• Responsiveness: Have you asked your clients how they define responsiveness so you are meeting their criteria? Do you return calls and emails within two hours? If you don't, does someone on your staff intercede on your behalf and personally reach out to the client? Have you explained this to your client? This is a critical discussion to have when you open a new matter.
• Communicativeness: Ask clients how often they would like to be updated on the matter and sent documents. Don't assume that your definition of communication is the same as theirs.
• Accessibility: How easy is it to find you or one of your colleagues if there is an emergency? Set up procedures with your staff so that a client can always talk to a live person on his or her team — whether it be a secretary or managing partner of the firm. Communicate this to your client.
• Invoices: How much detail will appear on them? What does the client want? How will you avoid surprises and going over budget?
Be a client for a day.
Call your office after hours and during hours and listen to how warmly you are greeted. Listen to your voicemail message. Does it provide helpful information? Instead of saying you are out of the office, does it describe what you are doing and when you will be checking your voicemail? If you are taking a deposition in Kansas and will be checking your messages every three hours, state that. That is actually helpful and informative to the caller.
What is it like visiting your office? Is the reception area pristine or in need of repairs? What does it silently say about your practice? Are the magazines on the reception area dated or inappropriate for the kind of client visiting your office? Are there any newsletters or articles you have written out on the table? How does the receptionist behave? How welcoming is he or she (does he or she greet visitors by name, offer a drink, help with parking and more)? Ask yourself how you would like to be greeted.
Is your website responsive to smartphones? Test it. If your website is older than two years, it may not be. How is the content of your website or blog? Do both provide visitors with anything of real value?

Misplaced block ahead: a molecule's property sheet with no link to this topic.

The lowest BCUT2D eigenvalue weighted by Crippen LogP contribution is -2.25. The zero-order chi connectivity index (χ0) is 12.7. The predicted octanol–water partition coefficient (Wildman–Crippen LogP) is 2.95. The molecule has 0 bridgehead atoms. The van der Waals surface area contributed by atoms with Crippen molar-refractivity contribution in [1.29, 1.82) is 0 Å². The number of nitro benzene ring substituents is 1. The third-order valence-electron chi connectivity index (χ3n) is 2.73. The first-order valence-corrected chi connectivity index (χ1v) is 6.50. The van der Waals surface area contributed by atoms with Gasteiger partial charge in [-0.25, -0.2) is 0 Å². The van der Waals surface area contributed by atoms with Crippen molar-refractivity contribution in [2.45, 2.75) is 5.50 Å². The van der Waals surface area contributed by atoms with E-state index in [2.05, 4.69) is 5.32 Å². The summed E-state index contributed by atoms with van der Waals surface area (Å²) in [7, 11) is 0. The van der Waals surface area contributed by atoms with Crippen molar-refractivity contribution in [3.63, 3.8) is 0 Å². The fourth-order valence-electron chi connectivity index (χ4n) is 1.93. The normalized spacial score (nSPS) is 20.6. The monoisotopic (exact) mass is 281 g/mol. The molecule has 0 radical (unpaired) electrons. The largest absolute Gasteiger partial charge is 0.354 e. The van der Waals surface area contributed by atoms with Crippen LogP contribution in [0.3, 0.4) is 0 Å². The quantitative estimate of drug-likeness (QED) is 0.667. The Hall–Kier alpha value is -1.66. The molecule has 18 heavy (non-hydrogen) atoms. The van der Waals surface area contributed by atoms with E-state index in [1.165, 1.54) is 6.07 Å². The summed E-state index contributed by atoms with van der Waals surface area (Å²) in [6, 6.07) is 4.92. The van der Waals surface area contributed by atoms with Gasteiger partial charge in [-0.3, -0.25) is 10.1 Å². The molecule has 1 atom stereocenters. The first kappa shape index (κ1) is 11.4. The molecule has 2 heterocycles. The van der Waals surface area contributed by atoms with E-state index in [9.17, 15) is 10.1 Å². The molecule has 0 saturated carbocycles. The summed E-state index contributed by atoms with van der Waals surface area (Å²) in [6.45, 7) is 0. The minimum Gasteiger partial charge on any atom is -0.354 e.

What else should you look at from the client's perspective?
• Do you understand your client's business — how he or she makes money and what his or her business challenges are? You must.
• Who does your client report to? A board, a CEO? Make an effort to make your contact look good to those he or she is beholden to.
• Do your invoices give the client the detail he or she needs to see if you are on-budget?
• Is succession planning in place and does the client know how his or her matters will be ably handled if something happens to you?
• Do they know your strategy for the case? Ask them specifically how much they would like to be part of the strategy formation.
• How nice you and your staff are to them. Take time to get to know what gets them excited and talk to them about it — whether it be sports teams, the ballet, their family or some obscure hobby. Take an interest in them. It matters.
So examine your world through the client's eyes, not your own, and do it frequently. Their view of you and your service is all that counts.
Stacy West Clark has been helping Pennsylvania lawyers and law firms expand their practices for more than 25 years. She is a former attorney with Morgan, Lewis & Bockius and was the firm's first marketing director. She is president of Stacy Clark Marketing LLC, www.stacyclarkmarketing.com, a firm that helps law firms and lawyers grow their businesses. She is a member of the Chester County Bar Association.